The Sanctuary of Our Lady of Fátima in Cova da Iria, Fátima, Portugal.
A panoramic view of the Chapel of the Apparitions in Cova da Iria.
The original Capelinha (“Little Chapel”) in the Chapel of the Apparitions. This is the spot of most of the reported visions.
Monument dedicated to the seers, Lúcia dos Santos and Saints Jacinta and Francisco Marto.
The Life of Christ Museum in Fátima.

Cova da Iria is a quarter in the city and civil parish of Fátima, in Portugal. Most of the reported apparitions of the Blessed Virgin Mary to three shepherd children from the town took place here in 1917.

This neighborhood is considered a high income area of the city as it hosts numerous attractions, convents, hotels, and pilgrims’ hostels, and other tourist facilities. It is near the Aljustrel and Valinhos, two sites also associated with the visions.


Cova da Iria was originally a field belonging to the family of Lúcia dos Santos in Fátima, Portugal. Lúcia and Francisco and Jacinta Marto were the three children who, according to the Catholic Church, received several apparitions and heavenly messages from the Blessed Virgin Mary, Mother of God.[citation needed]

The children frequently pastured their families' sheep on this land, and were responsible for their care. According to Sister Lúcia's memoirs written between 1935 and 1941, she and her cousins were at the Cova da Iria when they saw an apparition of a beautiful lady “made of light, holding a rosary in her hand”. She seemed to stand just above a small holm oak tree, and heard her tell them not to be afraid, adding “I come from Heaven”. Sister Lúcia wrote they saw her a total of six times, the last on October 13, 1917, when the Miracle of the Sun allegedly occurred. The children heard her call herself “Our Lady of the Rosary” telling them to pray the Rosary for the end of the Great War.[citation needed]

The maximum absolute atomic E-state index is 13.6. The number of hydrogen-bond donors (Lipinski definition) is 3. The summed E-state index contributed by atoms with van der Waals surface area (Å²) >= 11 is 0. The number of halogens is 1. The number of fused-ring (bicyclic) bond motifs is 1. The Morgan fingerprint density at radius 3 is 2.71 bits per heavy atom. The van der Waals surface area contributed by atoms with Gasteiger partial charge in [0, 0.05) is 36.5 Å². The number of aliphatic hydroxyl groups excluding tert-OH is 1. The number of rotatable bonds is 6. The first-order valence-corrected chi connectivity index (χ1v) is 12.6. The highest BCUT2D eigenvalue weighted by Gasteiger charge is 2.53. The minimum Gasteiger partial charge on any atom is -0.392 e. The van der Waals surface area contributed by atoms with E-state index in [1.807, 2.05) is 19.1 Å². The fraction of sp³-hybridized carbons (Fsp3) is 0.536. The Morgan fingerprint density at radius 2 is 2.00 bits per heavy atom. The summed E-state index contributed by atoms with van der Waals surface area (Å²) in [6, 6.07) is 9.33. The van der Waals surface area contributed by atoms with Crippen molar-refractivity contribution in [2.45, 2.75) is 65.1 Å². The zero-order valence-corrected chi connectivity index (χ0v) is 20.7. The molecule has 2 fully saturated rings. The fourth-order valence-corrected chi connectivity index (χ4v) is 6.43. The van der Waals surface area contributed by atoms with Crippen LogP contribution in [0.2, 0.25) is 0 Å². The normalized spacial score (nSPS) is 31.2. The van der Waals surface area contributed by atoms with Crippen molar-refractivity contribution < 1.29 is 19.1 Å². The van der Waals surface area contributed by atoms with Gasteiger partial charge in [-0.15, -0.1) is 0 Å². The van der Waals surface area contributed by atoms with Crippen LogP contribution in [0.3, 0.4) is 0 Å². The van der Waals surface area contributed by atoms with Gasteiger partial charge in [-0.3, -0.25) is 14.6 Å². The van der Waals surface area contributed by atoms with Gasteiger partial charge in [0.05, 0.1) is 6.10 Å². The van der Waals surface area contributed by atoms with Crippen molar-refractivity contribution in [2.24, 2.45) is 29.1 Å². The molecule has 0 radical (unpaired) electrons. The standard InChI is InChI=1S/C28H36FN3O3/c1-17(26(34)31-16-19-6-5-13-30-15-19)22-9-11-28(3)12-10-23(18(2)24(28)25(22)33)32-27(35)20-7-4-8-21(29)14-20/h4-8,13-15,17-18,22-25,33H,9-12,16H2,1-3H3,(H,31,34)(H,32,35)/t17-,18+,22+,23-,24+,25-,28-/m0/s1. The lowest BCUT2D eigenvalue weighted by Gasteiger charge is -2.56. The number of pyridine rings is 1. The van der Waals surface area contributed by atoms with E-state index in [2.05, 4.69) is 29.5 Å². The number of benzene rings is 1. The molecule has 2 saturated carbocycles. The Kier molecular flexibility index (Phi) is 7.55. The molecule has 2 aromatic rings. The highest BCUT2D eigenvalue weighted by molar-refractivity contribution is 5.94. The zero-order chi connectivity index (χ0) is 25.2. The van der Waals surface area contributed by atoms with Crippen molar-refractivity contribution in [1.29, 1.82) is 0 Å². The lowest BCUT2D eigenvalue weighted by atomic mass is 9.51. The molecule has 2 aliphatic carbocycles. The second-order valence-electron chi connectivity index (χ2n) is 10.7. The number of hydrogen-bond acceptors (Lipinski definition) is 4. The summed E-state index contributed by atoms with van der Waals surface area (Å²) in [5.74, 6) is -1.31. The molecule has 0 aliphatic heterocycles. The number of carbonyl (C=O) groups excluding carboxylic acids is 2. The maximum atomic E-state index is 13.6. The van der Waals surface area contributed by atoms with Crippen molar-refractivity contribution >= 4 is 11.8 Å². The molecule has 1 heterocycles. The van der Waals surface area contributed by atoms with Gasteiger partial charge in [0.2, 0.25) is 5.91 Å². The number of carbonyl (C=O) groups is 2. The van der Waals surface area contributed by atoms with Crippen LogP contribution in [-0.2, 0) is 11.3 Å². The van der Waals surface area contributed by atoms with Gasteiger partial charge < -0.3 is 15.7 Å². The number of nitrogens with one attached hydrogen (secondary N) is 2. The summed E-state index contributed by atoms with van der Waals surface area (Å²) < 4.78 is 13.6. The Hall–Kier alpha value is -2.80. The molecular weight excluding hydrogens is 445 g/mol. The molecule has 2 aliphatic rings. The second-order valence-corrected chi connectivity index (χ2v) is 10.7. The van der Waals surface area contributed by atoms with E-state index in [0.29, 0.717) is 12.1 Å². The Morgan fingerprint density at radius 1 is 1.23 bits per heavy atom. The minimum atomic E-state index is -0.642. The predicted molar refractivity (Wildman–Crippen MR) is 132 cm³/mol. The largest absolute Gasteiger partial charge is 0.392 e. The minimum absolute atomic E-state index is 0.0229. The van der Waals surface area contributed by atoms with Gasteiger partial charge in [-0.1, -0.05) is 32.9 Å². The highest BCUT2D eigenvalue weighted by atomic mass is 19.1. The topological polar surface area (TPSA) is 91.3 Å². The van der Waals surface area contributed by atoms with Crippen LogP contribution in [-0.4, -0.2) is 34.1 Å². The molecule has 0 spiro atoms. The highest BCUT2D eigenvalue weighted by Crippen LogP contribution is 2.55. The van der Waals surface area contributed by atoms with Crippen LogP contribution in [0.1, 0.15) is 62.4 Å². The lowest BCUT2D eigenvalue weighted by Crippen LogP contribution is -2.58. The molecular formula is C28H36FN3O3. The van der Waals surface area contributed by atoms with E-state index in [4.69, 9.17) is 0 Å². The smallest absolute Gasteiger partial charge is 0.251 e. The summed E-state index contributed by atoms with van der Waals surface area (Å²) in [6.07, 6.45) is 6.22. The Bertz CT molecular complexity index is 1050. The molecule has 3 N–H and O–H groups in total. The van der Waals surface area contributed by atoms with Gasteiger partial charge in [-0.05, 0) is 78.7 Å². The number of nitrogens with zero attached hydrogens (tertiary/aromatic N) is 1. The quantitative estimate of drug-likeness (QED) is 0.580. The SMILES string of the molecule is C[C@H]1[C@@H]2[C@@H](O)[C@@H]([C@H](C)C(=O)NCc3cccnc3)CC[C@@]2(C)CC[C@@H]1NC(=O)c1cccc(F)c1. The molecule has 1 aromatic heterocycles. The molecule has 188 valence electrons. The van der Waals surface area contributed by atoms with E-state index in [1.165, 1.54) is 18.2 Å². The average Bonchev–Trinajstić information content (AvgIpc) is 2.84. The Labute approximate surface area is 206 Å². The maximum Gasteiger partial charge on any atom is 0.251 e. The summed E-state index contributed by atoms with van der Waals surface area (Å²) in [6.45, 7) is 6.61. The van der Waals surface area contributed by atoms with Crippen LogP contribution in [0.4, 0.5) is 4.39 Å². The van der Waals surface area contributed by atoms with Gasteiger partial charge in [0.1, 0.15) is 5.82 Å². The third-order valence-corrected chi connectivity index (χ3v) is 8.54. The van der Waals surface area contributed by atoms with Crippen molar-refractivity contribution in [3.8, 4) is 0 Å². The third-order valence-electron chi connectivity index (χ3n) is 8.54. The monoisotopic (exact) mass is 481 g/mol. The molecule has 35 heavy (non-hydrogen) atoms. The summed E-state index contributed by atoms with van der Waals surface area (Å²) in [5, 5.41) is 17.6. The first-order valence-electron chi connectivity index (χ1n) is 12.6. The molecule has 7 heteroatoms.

A small chapel or Capelinha (later popularly called Chapel of the Apparitions) was built at the spot in the 1920s, as people were already making pilgrimages there. In October 1930, the Bishop of Leiria, Dom José Alves Correia da Silva approved the reported phenomena of Our Lady of Fátima,[1] writing in a pastoral letter “The visions of the children in the Cova da Iria are worthy of belief.”[2]

Since the Holy See officially approved of the Fátima events and the messages given to the three shepherd children, the place has become a popular pilgrimage site. The chapel has been expanded, and nearby are two minor basilicas in the Sanctuary of Fátima complex that covers the Cova da Iria. Also on the grounds are luxurious hotels, convents, and some medical facilities. The Cova da Iria has thus become a key international hub for religious tourism, receiving six to eight million pilgrims by year.[3][4]

See also


  1. ^ Mark I. Miravalle STD et al., Mariology: A Guide for Priests, Deacons, Seminarians, and Consecrated Persons (2008), p. 880
  2. ^ Leo Madigan, A Pilgrim's Handbook to Fatima (2001), p. 58
  3. ^ "Religion moves 330 million tourists a year and six million go to Fátima" Archived 2018-12-05 at the Wayback Machine, Diário de Notícias, 19 February 2017.
  4. ^ "Fátima expects to receive 8 million visitors in 2017" Archived 2018-12-05 at the Wayback Machine, in Sapo20, 15 December 2016.

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